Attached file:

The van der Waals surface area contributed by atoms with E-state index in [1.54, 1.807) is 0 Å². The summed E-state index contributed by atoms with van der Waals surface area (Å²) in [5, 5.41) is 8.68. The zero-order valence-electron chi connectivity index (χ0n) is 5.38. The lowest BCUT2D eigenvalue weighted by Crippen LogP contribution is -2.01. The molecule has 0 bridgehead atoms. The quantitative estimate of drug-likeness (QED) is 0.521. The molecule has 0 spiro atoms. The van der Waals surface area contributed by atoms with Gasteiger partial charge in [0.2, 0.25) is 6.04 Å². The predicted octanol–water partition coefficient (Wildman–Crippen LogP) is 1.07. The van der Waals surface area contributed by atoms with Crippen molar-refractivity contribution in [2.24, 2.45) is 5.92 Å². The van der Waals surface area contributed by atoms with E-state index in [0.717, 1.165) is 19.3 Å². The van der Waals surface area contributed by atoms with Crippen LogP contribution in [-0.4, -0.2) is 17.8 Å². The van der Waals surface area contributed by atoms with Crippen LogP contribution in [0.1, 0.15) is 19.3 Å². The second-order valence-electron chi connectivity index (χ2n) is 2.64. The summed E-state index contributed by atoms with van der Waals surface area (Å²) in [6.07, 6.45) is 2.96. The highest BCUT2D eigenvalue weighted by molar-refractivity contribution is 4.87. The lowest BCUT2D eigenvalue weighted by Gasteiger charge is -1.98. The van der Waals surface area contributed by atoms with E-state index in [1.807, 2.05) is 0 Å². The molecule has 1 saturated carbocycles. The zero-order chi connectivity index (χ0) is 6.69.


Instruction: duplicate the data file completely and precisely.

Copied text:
The van der Waals surface area contributed by atoms with E-state index in [1.54, 1.807) is 0 Å². The summed E-state index contributed by atoms with van der Waals surface area (Å²) in [5, 5.41) is 8.68. The zero-order valence-electron chi connectivity index (χ0n) is 5.38. The lowest BCUT2D eigenvalue weighted by Crippen LogP contribution is -2.01. The molecule has 0 bridgehead atoms. The quantitative estimate of drug-likeness (QED) is 0.521. The molecule has 0 spiro atoms. The van der Waals surface area contributed by atoms with Gasteiger partial charge in [0.2, 0.25) is 6.04 Å². The predicted octanol–water partition coefficient (Wildman–Crippen LogP) is 1.07. The van der Waals surface area contributed by atoms with Crippen molar-refractivity contribution in [2.24, 2.45) is 5.92 Å². The van der Waals surface area contributed by atoms with E-state index in [0.717, 1.165) is 19.3 Å². The van der Waals surface area contributed by atoms with Crippen LogP contribution in [-0.4, -0.2) is 17.8 Å². The van der Waals surface area contributed by atoms with Crippen LogP contribution in [0.1, 0.15) is 19.3 Å². The second-order valence-electron chi connectivity index (χ2n) is 2.64. The summed E-state index contributed by atoms with van der Waals surface area (Å²) in [6.07, 6.45) is 2.96. The highest BCUT2D eigenvalue weighted by molar-refractivity contribution is 4.87. The lowest BCUT2D eigenvalue weighted by Gasteiger charge is -1.98. The van der Waals surface area contributed by atoms with E-state index in [1.807, 2.05) is 0 Å². The molecule has 1 saturated carbocycles. The zero-order chi connectivity index (χ0) is 6.69.